¶22 In his ninth allegation of error Appellant alleges he was prejudiced by prosecutorial misconduct during closing argument. Because Appellant made no objection to the prosecutor's comments during closing argument, we only review for fundamental error. Freeman v. State, 876 P.2d 283, 287 (Okl.Cr. 1994), cert. denied, ___ U.S. ___, 115 S. Ct. 590, 130 L. Ed. 2d 503 (1994). After a thorough review of the entire closing argument transcript, it is evident the prosecutor's comments were all fair comments on the evidence and not admitted in error.

¶23 Finally Appellant alleges cumulative errors occurring at trial require reversal or modification of his sentences. We have found only one error and have accordingly modified Appellant's sentence. Having found no other error, we will not find cumulative error and therefore we will not reverse or further modify Appellant's sentences.

¶24 The judgments of the trial court are AFFIRMED. The sentences in case number CRF-93-101 and the two twenty year terms in case number CRF-93-240 also are AFFIRMED. However, the sentence of life [904 P.2d 138] without parole in case number CRF-93-240 is MODIFIED to fifty years imprisonment.

JOHNSON, P.J., CHAPEL, V.P.J., and LUMPKIN and LANE, JJ., concur.

Footnotes:

1 The following exchange illustrates the vagueness of the timing: (tr. 339)

Q: Which happened first?

A: He kissed me on the cheek.

Q: And after that what was the next thing that was unusual that happened?

A: It was before that something happened, like we took showers together and I slept with him, but and then that [oral sodomy] happened.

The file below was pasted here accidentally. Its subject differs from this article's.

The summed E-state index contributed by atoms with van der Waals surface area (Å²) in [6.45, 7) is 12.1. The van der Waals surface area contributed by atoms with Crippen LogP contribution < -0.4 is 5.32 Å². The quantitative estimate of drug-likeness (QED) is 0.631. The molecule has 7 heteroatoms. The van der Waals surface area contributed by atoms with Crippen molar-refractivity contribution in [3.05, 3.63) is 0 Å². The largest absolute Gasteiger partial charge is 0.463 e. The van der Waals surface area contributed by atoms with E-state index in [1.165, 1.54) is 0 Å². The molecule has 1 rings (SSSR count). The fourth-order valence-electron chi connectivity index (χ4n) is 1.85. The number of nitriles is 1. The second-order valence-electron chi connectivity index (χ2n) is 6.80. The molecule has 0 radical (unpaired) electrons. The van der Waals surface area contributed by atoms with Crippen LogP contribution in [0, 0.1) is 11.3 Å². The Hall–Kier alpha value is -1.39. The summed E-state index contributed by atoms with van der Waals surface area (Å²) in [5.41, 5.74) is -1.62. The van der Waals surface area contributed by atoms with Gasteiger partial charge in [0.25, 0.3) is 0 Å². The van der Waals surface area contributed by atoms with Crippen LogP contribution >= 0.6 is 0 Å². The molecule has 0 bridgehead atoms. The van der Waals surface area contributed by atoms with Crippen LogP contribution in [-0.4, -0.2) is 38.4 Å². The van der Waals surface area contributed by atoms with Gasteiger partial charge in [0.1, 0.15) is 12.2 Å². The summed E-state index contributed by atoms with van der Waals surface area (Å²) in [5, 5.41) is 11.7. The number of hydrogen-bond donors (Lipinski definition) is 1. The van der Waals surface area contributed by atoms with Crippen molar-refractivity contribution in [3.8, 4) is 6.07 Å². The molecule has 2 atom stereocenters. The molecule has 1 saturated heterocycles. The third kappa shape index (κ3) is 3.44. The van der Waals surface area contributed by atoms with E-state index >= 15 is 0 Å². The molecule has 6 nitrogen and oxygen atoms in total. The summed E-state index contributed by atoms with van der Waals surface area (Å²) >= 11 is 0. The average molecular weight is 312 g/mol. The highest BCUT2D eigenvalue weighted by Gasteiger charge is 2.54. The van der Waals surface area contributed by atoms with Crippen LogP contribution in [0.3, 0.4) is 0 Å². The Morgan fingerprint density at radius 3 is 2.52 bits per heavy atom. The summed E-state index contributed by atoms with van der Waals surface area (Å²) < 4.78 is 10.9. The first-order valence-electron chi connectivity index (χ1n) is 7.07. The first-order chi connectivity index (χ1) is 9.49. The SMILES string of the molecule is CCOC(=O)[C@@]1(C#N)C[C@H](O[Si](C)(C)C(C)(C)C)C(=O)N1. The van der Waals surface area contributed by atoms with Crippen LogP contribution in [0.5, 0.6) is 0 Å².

2 U.S. Const. art. I, § 10 and Okla. Const. art. II, § 15.

3 Cruel and unusual punishments violate the United States Constitution. U.S. Const. art. VIII. The Oklahoma Constitution forbids cruel or unusual punishments. Okl.Const. art. II, § 9.

4 The amended punishment provision applies only to offenses committed against persons under sixteen.

5 The State's notice of intent to introduce evidence of prior crimes and bad acts alleged Appellant had been charged or convicted of lewd molestation on several other occasions since 1972. These were not put in evidence at trial.

6 21 O.S.Supp. 1992 § 1123 [21-1123] states: "Any person convicted of a third or subsequent violation of subsection A of this section shall be punished by imprisonment in the State Penitentiary for a term of life or life without parole . . ." Subsection A proscribes lewd molestation of persons under sixteen years of age.

7 The Mayes holding states the consideration of parole is no longer prohibited in first degree murder sentencing only. However, Mayes also states: "if the legislature did not want a jury considering parole, it would not have included the term in a sentencing option." Because the legislature included the term in the specific lewd molestation enhancement provision, we extend the Mayes ruling to lewd molestation and all cases in which life without parole is a sentencing option.

8 21 O.S. 1991 § 701.10 [21-701.10]. This section states mitigation may be offered. 21 O.S. 1991 § 701.11 [21-701.11] requires that if the mitigating evidence outweighs the aggravators, then the sentence of death shall not be imposed. Appellant refers to evidence of prior crimes as aggravators. This label would indicate that mitigation ought to be provided for in the statute. However, the label is incorrect. In addition, the weighing of mitigating evidence against aggravators is expressly for capital cases and therefore is not relevant here.